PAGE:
The power and limits of reason: Some aspects of Leibniz's criticism of Pierre Bayle

Research output: Contribution to journalArticle

46 Downloads (Pure)

Abstract

In the introductory texts to Theodicy, Leibniz argues with Pierre Bayle about the limits of human reason. In the Preface, Leibniz accuses Bayle of wanting to 'silence reason after having made it talk too much'. In the Preliminary Discourse, he explains in detail the reasons that led him to accuse Bayle of committing this double abuse and contrasts them with his own approach. At the centre of the argument is the different way of understanding the distinction between what is 'above reason' and what is 'against reason'. This article analyses Leibniz's critique and its denouement: Bayle is accused of incoherence and of hiding his dogmatism under the layer of a critical attitude and Leibniz proposes to substitute, what is in his illusory view, Bayle's 'triumph of faith over reason' for a singular form of triumph of faith 'in the name of reason', which thus becomes the sole 'judge of controversies'.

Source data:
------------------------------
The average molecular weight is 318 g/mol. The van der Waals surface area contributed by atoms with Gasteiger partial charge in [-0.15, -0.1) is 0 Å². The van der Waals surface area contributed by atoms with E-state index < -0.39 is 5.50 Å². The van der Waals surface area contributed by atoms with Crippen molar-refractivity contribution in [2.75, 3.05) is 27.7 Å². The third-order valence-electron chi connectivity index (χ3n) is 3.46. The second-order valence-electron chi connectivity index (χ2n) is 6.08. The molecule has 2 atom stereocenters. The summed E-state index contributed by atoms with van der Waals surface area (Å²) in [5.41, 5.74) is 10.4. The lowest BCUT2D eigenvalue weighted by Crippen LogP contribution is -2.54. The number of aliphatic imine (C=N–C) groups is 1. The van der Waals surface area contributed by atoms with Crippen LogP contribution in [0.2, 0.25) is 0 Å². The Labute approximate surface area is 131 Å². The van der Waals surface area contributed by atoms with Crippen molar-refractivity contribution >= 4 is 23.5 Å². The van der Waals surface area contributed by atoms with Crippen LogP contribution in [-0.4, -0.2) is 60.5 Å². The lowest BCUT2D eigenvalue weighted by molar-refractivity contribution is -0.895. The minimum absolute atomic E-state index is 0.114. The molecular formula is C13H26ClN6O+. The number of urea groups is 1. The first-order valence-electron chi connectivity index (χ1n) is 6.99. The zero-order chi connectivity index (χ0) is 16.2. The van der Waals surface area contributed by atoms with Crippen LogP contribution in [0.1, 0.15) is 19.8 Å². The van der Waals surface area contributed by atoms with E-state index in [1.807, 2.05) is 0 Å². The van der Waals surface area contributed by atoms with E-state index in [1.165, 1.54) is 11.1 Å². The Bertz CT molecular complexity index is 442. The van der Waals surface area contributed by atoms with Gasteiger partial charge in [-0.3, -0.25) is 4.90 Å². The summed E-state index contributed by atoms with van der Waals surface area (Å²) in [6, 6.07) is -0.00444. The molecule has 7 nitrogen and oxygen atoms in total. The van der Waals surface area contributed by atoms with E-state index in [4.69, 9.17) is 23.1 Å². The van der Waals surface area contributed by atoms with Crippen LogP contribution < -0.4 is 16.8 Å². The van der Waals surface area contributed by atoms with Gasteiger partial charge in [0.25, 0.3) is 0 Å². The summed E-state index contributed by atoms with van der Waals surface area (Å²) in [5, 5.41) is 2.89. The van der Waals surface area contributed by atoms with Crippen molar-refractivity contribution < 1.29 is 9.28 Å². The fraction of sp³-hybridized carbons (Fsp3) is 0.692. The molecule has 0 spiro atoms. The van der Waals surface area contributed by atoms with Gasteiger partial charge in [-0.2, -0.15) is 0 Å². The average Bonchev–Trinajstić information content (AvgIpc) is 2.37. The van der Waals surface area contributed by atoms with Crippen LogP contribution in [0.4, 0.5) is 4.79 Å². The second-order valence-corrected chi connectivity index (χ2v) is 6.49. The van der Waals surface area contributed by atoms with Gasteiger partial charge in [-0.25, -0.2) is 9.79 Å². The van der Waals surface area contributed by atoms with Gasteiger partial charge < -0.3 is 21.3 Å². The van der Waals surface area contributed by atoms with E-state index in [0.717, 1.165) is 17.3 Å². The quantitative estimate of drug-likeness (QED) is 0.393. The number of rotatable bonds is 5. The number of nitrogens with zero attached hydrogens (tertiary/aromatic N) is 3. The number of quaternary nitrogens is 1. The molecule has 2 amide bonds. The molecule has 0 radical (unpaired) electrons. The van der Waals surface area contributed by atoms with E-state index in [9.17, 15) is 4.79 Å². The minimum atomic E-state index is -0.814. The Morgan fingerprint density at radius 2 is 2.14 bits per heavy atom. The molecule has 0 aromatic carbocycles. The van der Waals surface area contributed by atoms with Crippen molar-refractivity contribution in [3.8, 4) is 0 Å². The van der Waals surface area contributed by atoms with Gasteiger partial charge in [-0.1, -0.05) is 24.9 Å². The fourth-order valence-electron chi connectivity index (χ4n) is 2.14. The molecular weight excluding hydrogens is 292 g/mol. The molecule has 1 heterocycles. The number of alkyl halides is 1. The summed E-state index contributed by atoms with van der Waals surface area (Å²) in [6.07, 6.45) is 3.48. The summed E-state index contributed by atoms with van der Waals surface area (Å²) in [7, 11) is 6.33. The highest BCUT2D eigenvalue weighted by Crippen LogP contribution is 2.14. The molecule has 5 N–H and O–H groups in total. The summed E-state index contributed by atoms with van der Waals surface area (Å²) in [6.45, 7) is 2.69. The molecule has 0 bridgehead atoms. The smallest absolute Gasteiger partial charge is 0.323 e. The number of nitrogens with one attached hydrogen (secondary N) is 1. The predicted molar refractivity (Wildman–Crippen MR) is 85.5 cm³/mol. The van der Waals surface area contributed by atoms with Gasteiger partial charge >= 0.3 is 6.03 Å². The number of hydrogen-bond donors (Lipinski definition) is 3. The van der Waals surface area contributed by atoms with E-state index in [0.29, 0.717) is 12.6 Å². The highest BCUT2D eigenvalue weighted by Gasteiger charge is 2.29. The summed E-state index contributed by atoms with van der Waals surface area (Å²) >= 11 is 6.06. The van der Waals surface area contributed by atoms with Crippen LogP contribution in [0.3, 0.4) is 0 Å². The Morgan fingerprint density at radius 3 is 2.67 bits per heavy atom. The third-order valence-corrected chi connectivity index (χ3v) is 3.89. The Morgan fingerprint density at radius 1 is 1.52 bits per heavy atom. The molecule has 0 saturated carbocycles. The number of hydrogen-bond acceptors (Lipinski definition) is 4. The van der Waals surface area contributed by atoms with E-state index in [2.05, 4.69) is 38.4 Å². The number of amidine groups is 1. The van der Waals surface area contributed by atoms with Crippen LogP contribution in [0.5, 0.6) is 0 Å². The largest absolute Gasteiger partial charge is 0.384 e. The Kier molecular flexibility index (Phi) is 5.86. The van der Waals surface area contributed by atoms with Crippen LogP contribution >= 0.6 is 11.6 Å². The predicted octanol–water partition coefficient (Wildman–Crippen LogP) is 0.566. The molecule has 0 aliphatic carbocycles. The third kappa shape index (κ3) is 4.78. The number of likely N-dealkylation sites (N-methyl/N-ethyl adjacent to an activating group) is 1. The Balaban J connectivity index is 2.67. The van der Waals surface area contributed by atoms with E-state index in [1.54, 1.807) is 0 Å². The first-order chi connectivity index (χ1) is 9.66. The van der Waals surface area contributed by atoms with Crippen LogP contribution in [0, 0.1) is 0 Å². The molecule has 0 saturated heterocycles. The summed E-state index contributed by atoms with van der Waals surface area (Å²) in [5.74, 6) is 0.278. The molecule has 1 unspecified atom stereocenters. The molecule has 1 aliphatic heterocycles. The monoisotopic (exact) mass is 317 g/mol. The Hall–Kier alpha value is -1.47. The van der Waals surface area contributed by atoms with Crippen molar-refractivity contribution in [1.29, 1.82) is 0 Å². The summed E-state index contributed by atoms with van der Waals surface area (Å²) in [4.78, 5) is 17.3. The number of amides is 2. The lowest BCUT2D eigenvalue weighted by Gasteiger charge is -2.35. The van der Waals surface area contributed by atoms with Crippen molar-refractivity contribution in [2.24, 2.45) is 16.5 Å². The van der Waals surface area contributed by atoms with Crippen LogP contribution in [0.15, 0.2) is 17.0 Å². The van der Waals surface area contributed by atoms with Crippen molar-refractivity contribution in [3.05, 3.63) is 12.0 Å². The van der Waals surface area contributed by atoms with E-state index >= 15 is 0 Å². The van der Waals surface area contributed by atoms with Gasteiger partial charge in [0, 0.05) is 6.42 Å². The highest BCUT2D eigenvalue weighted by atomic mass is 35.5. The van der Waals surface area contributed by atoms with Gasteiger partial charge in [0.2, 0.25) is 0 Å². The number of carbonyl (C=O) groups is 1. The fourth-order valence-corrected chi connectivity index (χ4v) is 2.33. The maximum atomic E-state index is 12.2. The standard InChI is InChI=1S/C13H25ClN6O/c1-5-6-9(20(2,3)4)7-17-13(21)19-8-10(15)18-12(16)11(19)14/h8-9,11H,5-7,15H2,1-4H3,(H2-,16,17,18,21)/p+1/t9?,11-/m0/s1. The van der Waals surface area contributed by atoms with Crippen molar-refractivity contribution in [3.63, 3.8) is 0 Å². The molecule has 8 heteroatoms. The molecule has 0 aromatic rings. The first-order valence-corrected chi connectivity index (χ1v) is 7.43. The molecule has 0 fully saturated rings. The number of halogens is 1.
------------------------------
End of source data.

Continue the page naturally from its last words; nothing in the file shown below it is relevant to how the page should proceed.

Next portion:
Original languageEnglish
Pages (from-to)91-109
Number of pages19
JournalEnrahonar : Quaderns de Filosofia
Issue number59
DOIs
Publication statusPublished - 2017

Keywords

  • Appearance
  • Error
  • Experience
  • Faith
  • Illusion
  • Logic of the contingent
  • Truths of fact
  • Truths of reason
  • Verisimilitude

Cite this